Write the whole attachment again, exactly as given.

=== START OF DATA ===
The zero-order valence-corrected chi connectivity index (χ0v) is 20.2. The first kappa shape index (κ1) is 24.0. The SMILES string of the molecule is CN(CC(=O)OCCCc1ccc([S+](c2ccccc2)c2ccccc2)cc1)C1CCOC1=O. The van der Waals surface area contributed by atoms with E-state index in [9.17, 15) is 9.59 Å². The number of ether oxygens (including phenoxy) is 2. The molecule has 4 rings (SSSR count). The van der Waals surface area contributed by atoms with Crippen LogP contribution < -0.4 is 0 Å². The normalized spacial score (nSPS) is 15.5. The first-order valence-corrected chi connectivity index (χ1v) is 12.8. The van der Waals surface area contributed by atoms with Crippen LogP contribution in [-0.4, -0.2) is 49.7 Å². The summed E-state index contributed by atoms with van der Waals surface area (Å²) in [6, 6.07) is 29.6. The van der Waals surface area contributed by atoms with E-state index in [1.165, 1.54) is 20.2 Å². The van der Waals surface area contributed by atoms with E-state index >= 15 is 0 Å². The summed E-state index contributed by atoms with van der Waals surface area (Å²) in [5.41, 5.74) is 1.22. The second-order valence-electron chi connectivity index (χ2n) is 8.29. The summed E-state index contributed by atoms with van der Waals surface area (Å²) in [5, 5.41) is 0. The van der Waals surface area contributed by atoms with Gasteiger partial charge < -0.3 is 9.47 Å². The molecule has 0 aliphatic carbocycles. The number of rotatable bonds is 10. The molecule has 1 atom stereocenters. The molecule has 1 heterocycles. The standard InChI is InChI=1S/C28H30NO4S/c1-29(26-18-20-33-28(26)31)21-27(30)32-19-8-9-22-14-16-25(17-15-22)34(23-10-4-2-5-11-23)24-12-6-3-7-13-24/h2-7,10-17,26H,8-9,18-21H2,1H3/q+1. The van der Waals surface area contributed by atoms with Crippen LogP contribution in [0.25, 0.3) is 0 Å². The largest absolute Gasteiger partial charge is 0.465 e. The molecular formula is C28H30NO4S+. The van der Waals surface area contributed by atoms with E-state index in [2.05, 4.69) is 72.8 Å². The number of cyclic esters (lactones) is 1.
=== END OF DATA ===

The zero-order valence-corrected chi connectivity index (χ0v) is 20.2. The first kappa shape index (κ1) is 24.0. The SMILES string of the molecule is CN(CC(=O)OCCCc1ccc([S+](c2ccccc2)c2ccccc2)cc1)C1CCOC1=O. The van der Waals surface area contributed by atoms with E-state index in [9.17, 15) is 9.59 Å². The number of ether oxygens (including phenoxy) is 2. The molecule has 4 rings (SSSR count). The van der Waals surface area contributed by atoms with Crippen LogP contribution < -0.4 is 0 Å². The normalized spacial score (nSPS) is 15.5. The first-order valence-corrected chi connectivity index (χ1v) is 12.8. The van der Waals surface area contributed by atoms with Crippen LogP contribution in [-0.4, -0.2) is 49.7 Å². The summed E-state index contributed by atoms with van der Waals surface area (Å²) in [6, 6.07) is 29.6. The van der Waals surface area contributed by atoms with E-state index in [1.165, 1.54) is 20.2 Å². The van der Waals surface area contributed by atoms with E-state index >= 15 is 0 Å². The summed E-state index contributed by atoms with van der Waals surface area (Å²) in [5.41, 5.74) is 1.22. The second-order valence-electron chi connectivity index (χ2n) is 8.29. The summed E-state index contributed by atoms with van der Waals surface area (Å²) in [5, 5.41) is 0. The van der Waals surface area contributed by atoms with Gasteiger partial charge < -0.3 is 9.47 Å². The molecule has 0 aliphatic carbocycles. The number of rotatable bonds is 10. The molecule has 1 atom stereocenters. The molecule has 1 heterocycles. The standard InChI is InChI=1S/C28H30NO4S/c1-29(26-18-20-33-28(26)31)21-27(30)32-19-8-9-22-14-16-25(17-15-22)34(23-10-4-2-5-11-23)24-12-6-3-7-13-24/h2-7,10-17,26H,8-9,18-21H2,1H3/q+1. The van der Waals surface area contributed by atoms with Crippen LogP contribution in [0.25, 0.3) is 0 Å². The largest absolute Gasteiger partial charge is 0.465 e. The molecular formula is C28H30NO4S+. The van der Waals surface area contributed by atoms with E-state index in [2.05, 4.69) is 72.8 Å². The number of cyclic esters (lactones) is 1.